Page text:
A teenager imagines how a corpse could become the neighborhood kids’ source of amusement, companionship, and legend in this debut illustrated book.
White narrator Jay and his friend Carl, who is black, grow up as “just poor city kids with a faint spark of hope,” finding simple joys where they can. When they were younger, they could form a club or make a fort; now they’re old enough for “girls and sports.” When a fancy hearse glides down the street, Jay and Carl are taken with its style, the narrator thinking he’d be proud “to posthumously cruise town in such taste.” Carl agrees, asking Jay to ensure that he gets a last cruise in a hearse. If the funeral is expensive, “have the hearse drop me off in some random ravine.” The idea sparks an extended fantasy in which Jay imagines how entertaining it would be for a couple of kids, maybe in fifth or sixth grade, to discover Carl’s body. They’d start a club centered on Carl’s corpse with games, “gross inspirations, / And grosser initiations, / New heights of grossness, new legends untold.” Carl, who in life would have been childless, could in death watch these kids grow up. And, even if the original discoverers outgrow Carl, they could find a replacement and “leave the body on a lawn, / For new kids to poke, prod and cherish.” In his short, humorous book, Edwards tells the story in triolet pairs rhyming AAB, CCB, with somewhat uneven scansion. More importantly, the tale has an offbeat sense of the macabre that’s original, surprising, and fun: Stephen King’s The Body meets Sesame Street. The idea that a corpse dumped in a bog could become a secret friend and clubhouse centerpiece is bizarre, yet children are fascinated by death and lured by the power of knowing something that adults don’t. The author’s illustrations have a cool, distinctive style, depicting elongated limbs and wedgelike noses. Watercolorist Hayes, in her debut, effectively contrasts the subject matter with a soft, attractive palette.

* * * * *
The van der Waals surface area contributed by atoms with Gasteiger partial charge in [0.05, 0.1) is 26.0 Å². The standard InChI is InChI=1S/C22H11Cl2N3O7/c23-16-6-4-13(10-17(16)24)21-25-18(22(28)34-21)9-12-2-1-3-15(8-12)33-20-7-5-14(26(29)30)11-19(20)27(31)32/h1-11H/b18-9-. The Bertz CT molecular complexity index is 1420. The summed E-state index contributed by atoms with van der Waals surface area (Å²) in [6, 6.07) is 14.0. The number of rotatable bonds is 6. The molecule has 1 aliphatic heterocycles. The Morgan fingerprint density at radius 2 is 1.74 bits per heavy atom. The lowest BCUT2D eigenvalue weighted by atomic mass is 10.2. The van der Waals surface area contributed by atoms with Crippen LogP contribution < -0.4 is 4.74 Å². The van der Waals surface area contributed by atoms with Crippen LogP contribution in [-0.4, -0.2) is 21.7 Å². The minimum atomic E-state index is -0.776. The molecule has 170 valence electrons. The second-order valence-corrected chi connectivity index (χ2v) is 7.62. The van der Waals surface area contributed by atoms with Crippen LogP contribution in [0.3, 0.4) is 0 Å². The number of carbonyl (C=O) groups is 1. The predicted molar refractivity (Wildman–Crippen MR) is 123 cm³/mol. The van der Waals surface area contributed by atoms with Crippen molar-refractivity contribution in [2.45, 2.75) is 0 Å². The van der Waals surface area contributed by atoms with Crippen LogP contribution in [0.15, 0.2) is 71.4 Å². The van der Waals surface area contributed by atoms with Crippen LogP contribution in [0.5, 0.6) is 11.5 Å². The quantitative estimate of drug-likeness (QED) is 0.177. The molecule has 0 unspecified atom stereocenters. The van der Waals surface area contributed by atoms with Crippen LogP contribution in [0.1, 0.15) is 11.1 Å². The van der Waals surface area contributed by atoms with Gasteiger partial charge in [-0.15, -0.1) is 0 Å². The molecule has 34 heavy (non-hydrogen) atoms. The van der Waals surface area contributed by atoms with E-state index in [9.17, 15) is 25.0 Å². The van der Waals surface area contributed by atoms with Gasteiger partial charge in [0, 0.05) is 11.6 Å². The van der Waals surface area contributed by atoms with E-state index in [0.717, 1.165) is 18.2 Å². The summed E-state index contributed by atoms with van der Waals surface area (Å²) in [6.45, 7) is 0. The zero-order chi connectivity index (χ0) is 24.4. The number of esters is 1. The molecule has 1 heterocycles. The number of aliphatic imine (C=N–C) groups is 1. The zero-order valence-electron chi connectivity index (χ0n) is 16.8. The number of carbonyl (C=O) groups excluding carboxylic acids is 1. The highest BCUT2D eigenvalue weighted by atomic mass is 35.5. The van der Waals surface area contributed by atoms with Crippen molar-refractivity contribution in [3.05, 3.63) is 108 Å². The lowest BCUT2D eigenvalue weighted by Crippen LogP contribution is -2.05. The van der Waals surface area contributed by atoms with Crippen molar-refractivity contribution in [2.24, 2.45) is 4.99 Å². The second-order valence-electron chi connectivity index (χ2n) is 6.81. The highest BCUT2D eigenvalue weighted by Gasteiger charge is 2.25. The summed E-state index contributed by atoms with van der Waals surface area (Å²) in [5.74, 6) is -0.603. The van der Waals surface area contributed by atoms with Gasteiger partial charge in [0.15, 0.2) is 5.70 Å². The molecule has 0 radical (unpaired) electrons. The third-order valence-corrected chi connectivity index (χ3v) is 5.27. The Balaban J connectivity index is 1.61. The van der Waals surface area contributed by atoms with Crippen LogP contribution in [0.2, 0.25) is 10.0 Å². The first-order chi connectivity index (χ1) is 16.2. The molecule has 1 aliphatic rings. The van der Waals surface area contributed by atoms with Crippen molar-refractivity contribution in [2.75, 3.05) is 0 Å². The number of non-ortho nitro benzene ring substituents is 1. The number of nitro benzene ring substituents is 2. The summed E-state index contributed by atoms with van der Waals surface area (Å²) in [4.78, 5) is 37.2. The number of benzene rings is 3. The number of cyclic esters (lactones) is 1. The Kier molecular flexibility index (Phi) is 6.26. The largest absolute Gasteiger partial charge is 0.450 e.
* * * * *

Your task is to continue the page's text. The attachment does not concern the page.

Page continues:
A morbid yet warmhearted fantasy about the circle of death.